A newly published research study, which appears in the current issue of the Journal of the American College of Surgeons, reveals a very disturbing picture of burnout, exhaustion, and depression among surgeons, and the potentially adverse consequences of distressed surgeons on patient outcomes.

In this study, nearly 8,000 surgeon members of the American College of Surgeons responded to a detailed survey, which included self-assessments of their practice details, a validated depression screening tool, and validated assessments of both burnout and overall quality of life.  The results of these surgeon surveys were, in a word, depressing.

Among the surgeons who reported working less than 60 hours per week, 30 percent described themselves as burned-out with their profession.  Among surgeons who worked 60 to 80 hours per week, 44 percent felt burned-out, and among those surgeons who put more than 80 hours per week, 50 percent experienced significant feelings of burnout.  In addition to the number of hours spent in clinical practice per week, the number of nights spent performing overnight surgery call was a highly significant predictor of surgeon burnout.  These two surgeon workload factors were also highly statistically significantly linked to clinical depression, difficulties in finding a reasonable home-work balance, and increased conflicts at both home and at work.  Additionally, the rates of both personal emotional exhaustion and feelings of depersonalization towards patients were directly associated with working more than 80 hours per week, and with performing 2 or more night calls per week.

Excessive hours spent in clinical practice, as well as performing 2 or more overnight calls per week, also correlated with a significant increase in the number of self-reported medical and surgical errors committed by exhausted and burned-out surgeons.  Nearly 11 percent of surgeons who worked more than 80 hours per week admitted to committing medical or surgical errors, compared to about 7 percent of surgeons who worked less than 60 hours per week.

Surgeons who either worked more than 80 hours per week, or who took more than 2 night calls per week, were also significantly more likely to express regret regarding their choice of specialty, and more likely to indicate that they would not choose to become surgeons if they had an opportunity to choose their specialty all over again.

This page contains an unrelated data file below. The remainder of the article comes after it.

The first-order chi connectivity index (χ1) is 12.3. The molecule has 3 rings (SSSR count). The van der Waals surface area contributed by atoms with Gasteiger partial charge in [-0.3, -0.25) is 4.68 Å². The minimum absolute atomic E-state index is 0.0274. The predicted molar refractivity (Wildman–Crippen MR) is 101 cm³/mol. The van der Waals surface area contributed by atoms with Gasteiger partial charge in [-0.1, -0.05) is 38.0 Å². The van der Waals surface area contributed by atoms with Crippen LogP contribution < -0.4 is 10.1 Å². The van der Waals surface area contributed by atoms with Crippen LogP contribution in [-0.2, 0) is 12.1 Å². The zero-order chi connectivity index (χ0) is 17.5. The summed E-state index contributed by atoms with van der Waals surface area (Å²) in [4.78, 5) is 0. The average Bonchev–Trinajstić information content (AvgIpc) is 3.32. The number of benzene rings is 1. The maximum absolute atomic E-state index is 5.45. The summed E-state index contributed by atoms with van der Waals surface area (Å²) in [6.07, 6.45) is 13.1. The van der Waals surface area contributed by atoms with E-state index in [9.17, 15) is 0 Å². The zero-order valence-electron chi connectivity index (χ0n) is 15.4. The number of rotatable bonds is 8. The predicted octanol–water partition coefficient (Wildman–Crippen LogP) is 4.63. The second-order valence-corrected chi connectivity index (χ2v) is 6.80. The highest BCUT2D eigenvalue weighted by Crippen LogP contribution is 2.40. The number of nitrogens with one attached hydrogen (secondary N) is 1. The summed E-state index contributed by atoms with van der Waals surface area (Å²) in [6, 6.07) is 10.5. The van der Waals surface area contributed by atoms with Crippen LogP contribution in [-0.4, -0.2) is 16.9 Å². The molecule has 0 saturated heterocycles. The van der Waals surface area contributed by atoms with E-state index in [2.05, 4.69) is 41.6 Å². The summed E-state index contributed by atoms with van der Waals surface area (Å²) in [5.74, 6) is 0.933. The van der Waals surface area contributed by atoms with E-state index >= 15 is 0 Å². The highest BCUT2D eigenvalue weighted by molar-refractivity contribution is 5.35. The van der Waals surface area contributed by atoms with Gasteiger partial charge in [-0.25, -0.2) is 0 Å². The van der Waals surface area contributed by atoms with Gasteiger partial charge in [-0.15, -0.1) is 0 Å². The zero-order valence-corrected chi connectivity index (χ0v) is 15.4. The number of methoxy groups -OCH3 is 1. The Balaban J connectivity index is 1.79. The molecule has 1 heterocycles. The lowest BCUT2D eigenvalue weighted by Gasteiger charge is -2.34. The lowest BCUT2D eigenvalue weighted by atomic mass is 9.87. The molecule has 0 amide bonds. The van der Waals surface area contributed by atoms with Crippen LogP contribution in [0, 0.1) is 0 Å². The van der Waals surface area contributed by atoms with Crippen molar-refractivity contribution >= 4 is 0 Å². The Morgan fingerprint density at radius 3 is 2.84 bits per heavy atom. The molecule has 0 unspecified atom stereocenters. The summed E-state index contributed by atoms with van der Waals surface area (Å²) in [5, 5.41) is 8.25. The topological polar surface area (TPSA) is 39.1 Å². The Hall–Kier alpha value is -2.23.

The results of this survey of surgeons across the United States have been generally confirmed by other similar studies, recently.  These disturbing findings, as reported by surgeons themselves, paints a picture of a large population of highly essential physician specialists who are, increasingly, feeling burned-out, depressed, emotionally exhausted, regretful of their career choices, and progressively more prone to both depersonalizing their relationships with their patients and to committing more medical and surgical errors.  In short, my chosen profession appears to be a profession that is, frankly, approaching a state of crisis.

Because of these enormous (and growing) pressures and stresses that are being experienced by many surgeons, including general surgeons, many public health experts are viewing the current and future surgical workforce with considerable consternation.  As more and more surgeons hang up their white coats and put away their scalpels early in their careers, and as more and more newly graduated doctors shy away from the more demanding surgical specialties, our country appears to be headed for a potentially catastrophic mismatch between the demands of an aging population for surgical care and the diminishing pool of physicians who are willing to shoulder the heavy responsibilities, and significant stresses, of surgical practice.

It is my hope that the governmental agencies responsible for implementing current and future health reforms will pay close attention to this study, and others like it.  If hard-working surgeons cannot sustain reasonable income levels (against the decades of grueling training required, and the hundreds of thousands of dollars in educational loans that most young doctors acquire) without working themselves into a state of exhaustion, burnout, and divorce, the ranks of general surgeons, and other core surgical specialists, will continue to become thinner and thinner.  Ultimately, if things do not change, and soon, you and I might find it difficult to obtain access to high quality surgical care, particularly for emergency illnesses and injuries…. 



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For a groundbreaking overview of cancer risks, and evidence-based strategies to reduce your risk of developing cancer, order your copy of my new book, “A Cancer Prevention Guide for the Human Race,” from AmazonBarnes & NobleBooks-A-Million, Vroman’s Bookstore, and other fine bookstores!

Disclaimer: As always, my advice to readers is to seek the advice of your physician before making any significant changes in medications, diet, or level of physical activity

Dr. Wascher is an oncologic surgeon, a professor of surgery, a cancer researcher, an oncology consultant, and a widely published author

For a different perspective on Dr. Wascher, please click on the following YouTube link: 

Texas Blues Jam

I and the staff of Weekly Health Update would again like to take this opportunity to thank the more than 100,000 health-conscious people, from around the world, who visit this premier global health information website every month.  (As of 9/16/2010, more than 1,000,000 health-conscious people have logged onto Weekly Health Update so far this year!)  As always, I enjoy receiving your stimulating feedback and questions, and I will continue to try and personally answer as many of your inquiries as I possibly can.